Lenovo ThinkPad X280 Review: Powerful, Business-Class Ultraportable

Lenovo ThinkPad X280: ATTO Disk, Cinebench, And PCMark Benchmarks

To start things off and get a sense for how the ThinkPad X280's storage components perform, we fired-up ATTO for a quick sanity check on sequential disk transfer speeds across various file sizes, with both read and write workloads.

ATTO Disk Benchmark, Testing NVMe Solid State Storage

ATTO Results

The ATTO Disk benchmark measures sequential transfer speeds on a drive with a range of file sizes. By the time it hit 128KB and larger transfers, the read speed of the Samsung SSD in the X280 blew past 2500 MB/s and stayed there for the duration, peaking at almost 3000 MB/s with the 16MB file test. In the meantime, writes climbed to nearly 2000 MB/s by the time file size hit 64KB, and remained consistent for the remainder of the test.

Cinebench R15

Cinebench R15 is a 3D rendering benchmark that tests both the CPU and GPU engines in the processor. Cinebench is developed by Maxon, which is better known for its Cinema 4D software employed in professional 3D rendering and animation studios. We use both of Cinebench’s integrated tests for CPU and GPU testing.


The X280 put up much more respectable scores in this benchmark, hitting about the middle in terms of OpenGL rendering and overtaking all but the Dell XPS 13 (2018) in the CPU test.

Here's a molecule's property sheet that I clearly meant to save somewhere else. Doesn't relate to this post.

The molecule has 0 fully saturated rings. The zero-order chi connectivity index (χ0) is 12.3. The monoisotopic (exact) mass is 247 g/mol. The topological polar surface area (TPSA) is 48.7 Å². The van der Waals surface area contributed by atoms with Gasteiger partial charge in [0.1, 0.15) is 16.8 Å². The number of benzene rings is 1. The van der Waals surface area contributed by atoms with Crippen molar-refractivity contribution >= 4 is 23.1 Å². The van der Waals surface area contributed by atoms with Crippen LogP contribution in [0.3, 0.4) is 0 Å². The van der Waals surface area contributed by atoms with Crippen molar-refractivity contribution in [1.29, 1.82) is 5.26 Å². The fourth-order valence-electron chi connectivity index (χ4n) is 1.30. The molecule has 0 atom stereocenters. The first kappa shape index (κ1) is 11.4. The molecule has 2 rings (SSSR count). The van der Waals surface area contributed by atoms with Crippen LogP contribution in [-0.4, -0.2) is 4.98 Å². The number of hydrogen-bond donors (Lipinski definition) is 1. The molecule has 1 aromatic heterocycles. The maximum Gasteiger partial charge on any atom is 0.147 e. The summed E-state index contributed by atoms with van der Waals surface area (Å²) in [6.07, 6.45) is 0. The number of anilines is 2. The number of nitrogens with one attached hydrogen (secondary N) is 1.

PCMark Benchmarks

We also ran two Futuremark PCMark system benchmarks, PCMark 8 v2 and PCMark 10. We selected the Open CL "Accelerated" modes in PCMark 8, allowing the benchmark to take advantage of current generation integrated CPU/GPU parts, and we run PCMark 10 in default mode.

The X280 performed well in the trio of PCMark 8 v2 tests we ran. The systems scored 3790 in the Home Accelerated test, 4750 in the Work Accelerated test, and 5065 in the Storage test. We're not graphing the numbers because we don't have fair comparison data from post-Spectre / Meltdown patches and with all of the latest Windows updates, but wanted to present the results nonetheless.


In the PCMark 10 benchmark, the Lenovo ThinkPad X280 competed well with similarly configured machines, but ultimately landed about in the middle of the pack.

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